Search - Humanoids From Deep (1980) on DVD

Humanoids From Deep (1980)
Humanoids From Deep
Actors: Doug McClure, Ann Turkel, Vic Morrow, Cindy Weintraub, Anthony Pena
Genres: Horror, Science Fiction & Fantasy, Cult Movies
R     1999     1hr 20min

The peculiar genius of schlock-king Roger Corman is in full bloom with this extremely gory, pointedly offensive homage to 1950s monster movies (with a generous helping of Alien thrown in for good measure), in which a legio...  more »


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Movie Details

Actors: Doug McClure, Ann Turkel, Vic Morrow, Cindy Weintraub, Anthony Pena
Genres: Horror, Science Fiction & Fantasy, Cult Movies
Sub-Genres: Horror, Science Fiction & Fantasy, Horror
Studio: New Concorde
Format: DVD - Color
DVD Release Date: 06/15/1999
Original Release Date: 01/01/1980
Theatrical Release Date: 01/01/1980
Release Year: 1999
Run Time: 1hr 20min
Screens: Color
Number of Discs: 1
SwapaDVD Credits: 1
Total Copies: 0
Members Wishing: 20
MPAA Rating: R (Restricted)
Languages: English

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Movie Reviews

One of Corman's best schlockers!
Bill W. Dalton | Santa Ana, CA USA | 02/04/2001
(4 out of 5 stars)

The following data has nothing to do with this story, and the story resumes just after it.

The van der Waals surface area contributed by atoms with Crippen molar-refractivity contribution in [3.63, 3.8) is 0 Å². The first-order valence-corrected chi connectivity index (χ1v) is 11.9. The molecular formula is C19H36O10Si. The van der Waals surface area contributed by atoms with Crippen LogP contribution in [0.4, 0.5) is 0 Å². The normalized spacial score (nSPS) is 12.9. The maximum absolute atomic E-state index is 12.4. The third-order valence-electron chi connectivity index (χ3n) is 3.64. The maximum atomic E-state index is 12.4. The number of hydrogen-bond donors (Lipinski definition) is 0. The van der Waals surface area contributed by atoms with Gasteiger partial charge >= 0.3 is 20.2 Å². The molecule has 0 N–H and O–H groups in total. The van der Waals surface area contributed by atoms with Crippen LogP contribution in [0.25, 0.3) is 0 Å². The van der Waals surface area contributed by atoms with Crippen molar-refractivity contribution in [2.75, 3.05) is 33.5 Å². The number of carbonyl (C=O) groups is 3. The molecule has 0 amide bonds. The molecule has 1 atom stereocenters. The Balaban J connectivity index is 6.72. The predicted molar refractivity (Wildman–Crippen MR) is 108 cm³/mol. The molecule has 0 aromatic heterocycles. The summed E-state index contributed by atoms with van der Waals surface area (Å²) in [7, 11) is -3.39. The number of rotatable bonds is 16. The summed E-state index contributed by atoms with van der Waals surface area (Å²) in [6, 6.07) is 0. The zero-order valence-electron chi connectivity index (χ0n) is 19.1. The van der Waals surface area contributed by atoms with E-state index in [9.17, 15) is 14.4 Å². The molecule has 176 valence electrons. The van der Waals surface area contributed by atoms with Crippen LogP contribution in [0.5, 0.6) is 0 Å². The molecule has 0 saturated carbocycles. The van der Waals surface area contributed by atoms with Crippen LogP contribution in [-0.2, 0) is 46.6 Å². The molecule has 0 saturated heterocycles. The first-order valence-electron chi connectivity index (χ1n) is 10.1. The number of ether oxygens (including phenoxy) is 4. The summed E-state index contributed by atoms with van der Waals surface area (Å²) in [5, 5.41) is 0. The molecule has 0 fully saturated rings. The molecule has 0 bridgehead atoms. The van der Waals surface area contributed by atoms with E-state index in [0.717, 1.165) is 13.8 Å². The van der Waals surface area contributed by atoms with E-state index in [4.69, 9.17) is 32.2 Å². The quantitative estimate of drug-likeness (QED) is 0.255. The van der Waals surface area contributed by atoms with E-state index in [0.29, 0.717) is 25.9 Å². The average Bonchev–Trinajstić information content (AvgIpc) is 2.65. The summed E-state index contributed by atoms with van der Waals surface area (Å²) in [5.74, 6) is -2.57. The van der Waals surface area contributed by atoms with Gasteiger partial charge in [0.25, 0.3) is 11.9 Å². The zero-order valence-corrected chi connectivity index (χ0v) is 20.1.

"Humanoids from the Deep is one of my favorite Roger Corman films, right up there at the bottom of the heap with Death Race 2000, Galaxy of Terror, Battle Beyond the Stars, et al. And since I'm a new devotee to the DVD format, my comments refer to the DVD version of this classic Corman work.The image quality is good in most of the scenes. The audio quality is also good. And the "sleaze" quality is great! Some of Corman's best. But the movie is not in widescreen format and the special features are not too special. There is a trailer of the movie and some trailers of other Corman movies, some brief cast biographies, a scene index, a little booklet detailing the highlights of Corman's career, and a three minute Corman interview with film critic Leonard Maltin, which is not too informative.In the interview Corman gives his not-too-original theory of how to scare audiences by not showing the monsters too much and letting the viewer's imagination do the work for him, a rule Humanoids seems to avoid, sine the mutant fish-men are on screen quite a lot. He also gives credit to director Barbara Peeters, saying she was the right person for the job at the time. However, he neglects to mention that both she and Ann Turkel, the female lead, both publicly denounced the movie and disavowed their parts in it, saying that Corman had turned it into "a T & A flick!"Barbara Peeters had directed at least one other Corman movie before Humanoids, so she should have known what was expected of her. Evidently she and Turkel thought they were making a serious ecological disaster type movie, and were incensed when Corman brought in another director to add the nudity and rape scenes! Not surprisingly, since she failed to live down to his expectations, Peeters never directed another Corman film. She went into TV work instead.During the production of this film, someone suggested that, for comic relief, one of the humanoids should be gay, and be seen attacking a male citizen of the small fishing village of Noyo, but Corman nixed the idea, saying, with a straight face, "There are no homosexual humanoids!" As to the movie itself, the cast is good: Vic Morrow, near the tragic end of his career, is very villainous; Doug McClure, always competent, is stalwart and brave; Ann Turkel is beautiful and resolute as the lady scientist; Cindy Weintraub is beautiful and courageous as McClure's wife. And Linda Shayne is beautiful and naked, as are Lynn Theel and Lisa Glaser, all hapless victims of the Humanoids. This DVD belongs in the collection of every Roger Corman fan, and every fan of schlock horror in general!"